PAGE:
Early on in responding to the catastrophic oil spill in the Gulf of Mexico, President Obama recognized that this must be more than simply killing the well and doing a short-term clean-up. He understood the importance of looking beyond the immediate crisis to consider the long-term implications for the citizens of the Gulf Coast.
I grew up in Mississippi, which is one reason I was so honored when the president asked me to lead the effort to create a long-term recovery plan for the Gulf. It is also why I was so appreciative of his insistence that a recovery plan come from Gulf citizens themselves, rather than imposed from Washington.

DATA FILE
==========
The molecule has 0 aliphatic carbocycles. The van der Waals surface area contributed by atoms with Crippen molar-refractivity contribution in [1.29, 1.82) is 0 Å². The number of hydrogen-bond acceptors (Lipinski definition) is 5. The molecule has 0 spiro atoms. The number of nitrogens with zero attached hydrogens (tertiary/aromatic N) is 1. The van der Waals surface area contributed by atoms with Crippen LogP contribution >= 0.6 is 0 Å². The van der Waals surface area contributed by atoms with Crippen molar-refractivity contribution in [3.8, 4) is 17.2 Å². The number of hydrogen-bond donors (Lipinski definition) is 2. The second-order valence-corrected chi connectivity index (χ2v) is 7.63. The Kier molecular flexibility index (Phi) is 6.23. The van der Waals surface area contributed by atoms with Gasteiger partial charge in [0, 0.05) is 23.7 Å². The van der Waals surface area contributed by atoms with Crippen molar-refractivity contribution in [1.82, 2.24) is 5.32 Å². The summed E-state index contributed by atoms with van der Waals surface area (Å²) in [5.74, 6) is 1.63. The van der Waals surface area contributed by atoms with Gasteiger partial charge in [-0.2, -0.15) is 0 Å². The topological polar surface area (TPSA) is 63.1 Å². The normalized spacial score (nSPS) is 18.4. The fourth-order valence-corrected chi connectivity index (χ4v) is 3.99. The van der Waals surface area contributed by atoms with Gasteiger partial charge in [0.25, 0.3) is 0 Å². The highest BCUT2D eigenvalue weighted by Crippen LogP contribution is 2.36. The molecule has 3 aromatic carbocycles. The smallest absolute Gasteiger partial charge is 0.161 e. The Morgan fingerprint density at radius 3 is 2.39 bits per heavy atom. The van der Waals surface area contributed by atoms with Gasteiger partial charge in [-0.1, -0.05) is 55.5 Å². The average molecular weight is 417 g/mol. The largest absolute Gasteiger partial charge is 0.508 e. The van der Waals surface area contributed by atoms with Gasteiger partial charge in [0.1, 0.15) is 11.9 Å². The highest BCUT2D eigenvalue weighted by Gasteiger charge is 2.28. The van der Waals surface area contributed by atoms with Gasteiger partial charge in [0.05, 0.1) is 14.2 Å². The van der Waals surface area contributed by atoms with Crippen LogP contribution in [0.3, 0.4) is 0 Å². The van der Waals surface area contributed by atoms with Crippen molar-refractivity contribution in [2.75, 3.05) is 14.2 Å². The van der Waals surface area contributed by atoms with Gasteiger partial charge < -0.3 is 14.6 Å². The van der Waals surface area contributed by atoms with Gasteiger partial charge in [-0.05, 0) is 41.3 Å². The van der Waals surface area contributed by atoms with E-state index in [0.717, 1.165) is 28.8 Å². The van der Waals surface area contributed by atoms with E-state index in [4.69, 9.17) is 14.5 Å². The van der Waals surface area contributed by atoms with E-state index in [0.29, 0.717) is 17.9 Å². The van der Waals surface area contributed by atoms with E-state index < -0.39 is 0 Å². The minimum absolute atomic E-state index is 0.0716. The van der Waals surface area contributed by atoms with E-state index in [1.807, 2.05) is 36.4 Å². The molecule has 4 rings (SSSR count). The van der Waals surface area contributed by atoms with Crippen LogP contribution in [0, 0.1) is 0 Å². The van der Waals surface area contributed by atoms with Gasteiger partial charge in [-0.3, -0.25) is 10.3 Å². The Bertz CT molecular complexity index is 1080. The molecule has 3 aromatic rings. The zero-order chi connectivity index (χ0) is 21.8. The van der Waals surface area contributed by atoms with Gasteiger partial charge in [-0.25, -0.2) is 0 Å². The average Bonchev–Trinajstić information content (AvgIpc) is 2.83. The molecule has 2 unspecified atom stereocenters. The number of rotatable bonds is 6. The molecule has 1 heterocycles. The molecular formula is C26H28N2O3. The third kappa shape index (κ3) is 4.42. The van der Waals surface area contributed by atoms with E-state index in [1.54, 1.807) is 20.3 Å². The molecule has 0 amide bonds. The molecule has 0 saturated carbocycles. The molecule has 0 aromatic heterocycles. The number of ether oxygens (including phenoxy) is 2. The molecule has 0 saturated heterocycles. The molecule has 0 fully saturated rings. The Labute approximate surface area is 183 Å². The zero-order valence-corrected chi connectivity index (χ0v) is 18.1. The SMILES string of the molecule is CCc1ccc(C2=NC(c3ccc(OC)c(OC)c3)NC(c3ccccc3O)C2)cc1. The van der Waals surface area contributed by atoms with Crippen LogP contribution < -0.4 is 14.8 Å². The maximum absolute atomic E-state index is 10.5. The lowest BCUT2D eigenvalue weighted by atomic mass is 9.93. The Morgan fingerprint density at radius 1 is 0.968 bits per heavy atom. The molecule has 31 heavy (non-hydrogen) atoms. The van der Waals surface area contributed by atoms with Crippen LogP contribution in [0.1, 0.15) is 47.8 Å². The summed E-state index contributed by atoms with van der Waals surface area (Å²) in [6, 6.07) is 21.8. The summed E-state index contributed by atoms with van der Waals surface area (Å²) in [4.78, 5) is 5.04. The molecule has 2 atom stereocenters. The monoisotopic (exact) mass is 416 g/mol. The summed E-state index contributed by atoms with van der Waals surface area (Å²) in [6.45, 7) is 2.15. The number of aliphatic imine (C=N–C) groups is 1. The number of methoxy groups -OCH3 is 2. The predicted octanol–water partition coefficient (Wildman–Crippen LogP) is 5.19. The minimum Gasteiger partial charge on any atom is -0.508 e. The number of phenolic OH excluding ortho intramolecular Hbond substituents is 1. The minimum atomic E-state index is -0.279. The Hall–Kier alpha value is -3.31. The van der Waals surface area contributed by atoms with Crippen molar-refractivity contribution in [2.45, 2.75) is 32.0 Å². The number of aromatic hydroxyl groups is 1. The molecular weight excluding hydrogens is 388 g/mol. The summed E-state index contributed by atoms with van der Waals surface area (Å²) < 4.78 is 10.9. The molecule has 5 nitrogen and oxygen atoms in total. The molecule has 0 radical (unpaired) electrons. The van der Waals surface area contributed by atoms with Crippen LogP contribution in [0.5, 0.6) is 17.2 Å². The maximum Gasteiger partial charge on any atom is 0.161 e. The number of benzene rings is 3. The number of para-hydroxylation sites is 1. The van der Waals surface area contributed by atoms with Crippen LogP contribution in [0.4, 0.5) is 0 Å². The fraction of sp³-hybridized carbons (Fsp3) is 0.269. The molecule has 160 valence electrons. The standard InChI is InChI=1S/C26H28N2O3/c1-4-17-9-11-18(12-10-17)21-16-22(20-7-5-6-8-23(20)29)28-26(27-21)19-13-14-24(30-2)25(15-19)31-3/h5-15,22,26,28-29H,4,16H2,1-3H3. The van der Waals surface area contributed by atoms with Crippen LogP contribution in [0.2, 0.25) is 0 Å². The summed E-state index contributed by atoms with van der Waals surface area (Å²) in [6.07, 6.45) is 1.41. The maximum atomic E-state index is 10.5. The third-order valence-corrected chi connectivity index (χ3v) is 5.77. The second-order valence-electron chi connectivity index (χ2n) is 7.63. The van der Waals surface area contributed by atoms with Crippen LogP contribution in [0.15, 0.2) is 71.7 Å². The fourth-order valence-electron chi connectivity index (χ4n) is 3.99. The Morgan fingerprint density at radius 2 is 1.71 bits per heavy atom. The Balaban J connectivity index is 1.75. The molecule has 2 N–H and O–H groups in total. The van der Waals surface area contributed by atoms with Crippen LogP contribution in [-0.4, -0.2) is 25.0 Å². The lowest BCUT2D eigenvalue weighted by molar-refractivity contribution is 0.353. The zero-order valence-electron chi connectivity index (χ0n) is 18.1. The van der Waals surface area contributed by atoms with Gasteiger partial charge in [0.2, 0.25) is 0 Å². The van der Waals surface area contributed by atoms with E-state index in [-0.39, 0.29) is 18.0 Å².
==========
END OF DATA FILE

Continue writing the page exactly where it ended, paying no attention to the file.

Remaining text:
In his Oval Office address of June 19, the president said this recovery plan would be designed by the “states, local communities, tribes, fishermen, businesses, conservationists and other Gulf residents.” Following that guidance, in late June I began the first of a series of trips to the Gulf Coast, culminating in nine town meetings across the Gulf in early August.
During this time, I’ve met or talked with every governor, U.S. Senator, and member of Congress whose district touches the Gulf from Key West, Fla., to Brownsville, Texas. I’ve spoken with hundreds of mayors, county and parish officials, state legislators, and representatives of community and issue advocacy organizations.